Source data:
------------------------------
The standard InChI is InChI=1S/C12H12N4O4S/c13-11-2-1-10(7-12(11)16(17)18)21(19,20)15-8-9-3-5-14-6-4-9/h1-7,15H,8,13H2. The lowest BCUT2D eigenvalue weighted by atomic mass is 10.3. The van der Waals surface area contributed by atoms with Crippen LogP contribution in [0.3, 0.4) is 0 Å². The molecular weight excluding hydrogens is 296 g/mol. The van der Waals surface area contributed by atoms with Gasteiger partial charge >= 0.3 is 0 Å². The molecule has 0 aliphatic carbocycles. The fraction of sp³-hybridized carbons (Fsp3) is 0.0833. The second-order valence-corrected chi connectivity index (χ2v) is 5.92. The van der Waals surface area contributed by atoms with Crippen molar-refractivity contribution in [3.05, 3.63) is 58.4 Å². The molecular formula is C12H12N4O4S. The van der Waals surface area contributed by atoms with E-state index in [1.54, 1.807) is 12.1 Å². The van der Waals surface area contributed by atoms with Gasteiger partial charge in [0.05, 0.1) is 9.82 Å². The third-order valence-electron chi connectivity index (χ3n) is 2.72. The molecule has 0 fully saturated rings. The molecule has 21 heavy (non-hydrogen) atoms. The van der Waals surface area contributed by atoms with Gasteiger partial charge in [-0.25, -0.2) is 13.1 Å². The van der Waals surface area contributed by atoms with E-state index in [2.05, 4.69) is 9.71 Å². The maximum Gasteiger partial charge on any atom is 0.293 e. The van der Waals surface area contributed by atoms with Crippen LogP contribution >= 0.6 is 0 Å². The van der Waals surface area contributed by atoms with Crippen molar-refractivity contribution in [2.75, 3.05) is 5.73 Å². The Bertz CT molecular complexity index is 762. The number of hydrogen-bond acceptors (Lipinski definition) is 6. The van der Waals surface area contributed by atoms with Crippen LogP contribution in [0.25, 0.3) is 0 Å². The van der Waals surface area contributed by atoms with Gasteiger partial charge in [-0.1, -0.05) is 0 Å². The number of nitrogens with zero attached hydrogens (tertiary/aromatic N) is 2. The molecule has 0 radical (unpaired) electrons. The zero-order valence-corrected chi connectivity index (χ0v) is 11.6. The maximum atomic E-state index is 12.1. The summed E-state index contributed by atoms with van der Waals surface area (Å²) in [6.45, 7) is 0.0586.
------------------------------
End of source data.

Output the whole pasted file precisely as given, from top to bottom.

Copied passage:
The standard InChI is InChI=1S/C12H12N4O4S/c13-11-2-1-10(7-12(11)16(17)18)21(19,20)15-8-9-3-5-14-6-4-9/h1-7,15H,8,13H2. The lowest BCUT2D eigenvalue weighted by atomic mass is 10.3. The van der Waals surface area contributed by atoms with Crippen LogP contribution in [0.3, 0.4) is 0 Å². The molecular weight excluding hydrogens is 296 g/mol. The van der Waals surface area contributed by atoms with Gasteiger partial charge >= 0.3 is 0 Å². The molecule has 0 aliphatic carbocycles. The fraction of sp³-hybridized carbons (Fsp3) is 0.0833. The second-order valence-corrected chi connectivity index (χ2v) is 5.92. The van der Waals surface area contributed by atoms with Crippen molar-refractivity contribution in [3.05, 3.63) is 58.4 Å². The molecular formula is C12H12N4O4S. The van der Waals surface area contributed by atoms with E-state index in [1.54, 1.807) is 12.1 Å². The van der Waals surface area contributed by atoms with Gasteiger partial charge in [0.05, 0.1) is 9.82 Å². The third-order valence-electron chi connectivity index (χ3n) is 2.72. The molecule has 0 fully saturated rings. The molecule has 21 heavy (non-hydrogen) atoms. The van der Waals surface area contributed by atoms with Gasteiger partial charge in [-0.25, -0.2) is 13.1 Å². The van der Waals surface area contributed by atoms with E-state index in [2.05, 4.69) is 9.71 Å². The maximum Gasteiger partial charge on any atom is 0.293 e. The van der Waals surface area contributed by atoms with Crippen LogP contribution >= 0.6 is 0 Å². The van der Waals surface area contributed by atoms with Crippen molar-refractivity contribution in [2.75, 3.05) is 5.73 Å². The Bertz CT molecular complexity index is 762. The number of hydrogen-bond acceptors (Lipinski definition) is 6. The van der Waals surface area contributed by atoms with Crippen LogP contribution in [0.25, 0.3) is 0 Å². The van der Waals surface area contributed by atoms with Gasteiger partial charge in [-0.1, -0.05) is 0 Å². The number of nitrogens with zero attached hydrogens (tertiary/aromatic N) is 2. The molecule has 0 radical (unpaired) electrons. The zero-order valence-corrected chi connectivity index (χ0v) is 11.6. The maximum atomic E-state index is 12.1. The summed E-state index contributed by atoms with van der Waals surface area (Å²) in [6.45, 7) is 0.0586.